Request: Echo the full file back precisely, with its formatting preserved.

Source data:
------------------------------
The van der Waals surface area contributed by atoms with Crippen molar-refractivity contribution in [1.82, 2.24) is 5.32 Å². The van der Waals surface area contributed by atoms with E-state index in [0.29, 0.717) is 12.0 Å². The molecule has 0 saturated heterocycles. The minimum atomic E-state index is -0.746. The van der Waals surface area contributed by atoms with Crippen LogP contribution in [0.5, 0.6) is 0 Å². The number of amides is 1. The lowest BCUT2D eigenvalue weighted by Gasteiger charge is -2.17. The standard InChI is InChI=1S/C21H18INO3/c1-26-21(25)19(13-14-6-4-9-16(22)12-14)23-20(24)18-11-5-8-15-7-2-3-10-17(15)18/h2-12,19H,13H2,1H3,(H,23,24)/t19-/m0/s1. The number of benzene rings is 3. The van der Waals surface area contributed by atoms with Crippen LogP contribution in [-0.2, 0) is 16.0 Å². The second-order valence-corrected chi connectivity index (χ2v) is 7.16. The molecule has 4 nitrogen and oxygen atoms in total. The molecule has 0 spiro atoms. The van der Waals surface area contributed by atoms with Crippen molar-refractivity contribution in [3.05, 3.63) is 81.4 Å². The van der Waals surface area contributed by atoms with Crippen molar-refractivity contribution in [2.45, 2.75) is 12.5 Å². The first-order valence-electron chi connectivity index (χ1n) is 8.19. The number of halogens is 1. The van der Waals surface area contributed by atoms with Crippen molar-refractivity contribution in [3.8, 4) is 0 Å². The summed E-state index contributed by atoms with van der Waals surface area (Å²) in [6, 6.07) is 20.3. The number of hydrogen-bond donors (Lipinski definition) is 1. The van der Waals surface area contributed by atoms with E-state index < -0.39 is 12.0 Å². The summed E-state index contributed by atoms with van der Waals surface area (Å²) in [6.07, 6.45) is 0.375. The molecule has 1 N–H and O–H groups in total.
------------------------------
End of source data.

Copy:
The van der Waals surface area contributed by atoms with Crippen molar-refractivity contribution in [1.82, 2.24) is 5.32 Å². The van der Waals surface area contributed by atoms with E-state index in [0.29, 0.717) is 12.0 Å². The molecule has 0 saturated heterocycles. The minimum atomic E-state index is -0.746. The van der Waals surface area contributed by atoms with Crippen LogP contribution in [0.5, 0.6) is 0 Å². The number of amides is 1. The lowest BCUT2D eigenvalue weighted by Gasteiger charge is -2.17. The standard InChI is InChI=1S/C21H18INO3/c1-26-21(25)19(13-14-6-4-9-16(22)12-14)23-20(24)18-11-5-8-15-7-2-3-10-17(15)18/h2-12,19H,13H2,1H3,(H,23,24)/t19-/m0/s1. The number of benzene rings is 3. The van der Waals surface area contributed by atoms with Crippen LogP contribution in [-0.2, 0) is 16.0 Å². The second-order valence-corrected chi connectivity index (χ2v) is 7.16. The molecule has 4 nitrogen and oxygen atoms in total. The molecule has 0 spiro atoms. The van der Waals surface area contributed by atoms with Crippen molar-refractivity contribution in [3.05, 3.63) is 81.4 Å². The van der Waals surface area contributed by atoms with Crippen molar-refractivity contribution in [2.45, 2.75) is 12.5 Å². The first-order valence-electron chi connectivity index (χ1n) is 8.19. The number of halogens is 1. The van der Waals surface area contributed by atoms with Crippen molar-refractivity contribution in [3.8, 4) is 0 Å². The summed E-state index contributed by atoms with van der Waals surface area (Å²) in [6, 6.07) is 20.3. The number of hydrogen-bond donors (Lipinski definition) is 1. The van der Waals surface area contributed by atoms with E-state index < -0.39 is 12.0 Å². The summed E-state index contributed by atoms with van der Waals surface area (Å²) in [6.07, 6.45) is 0.375. The molecule has 1 N–H and O–H groups in total.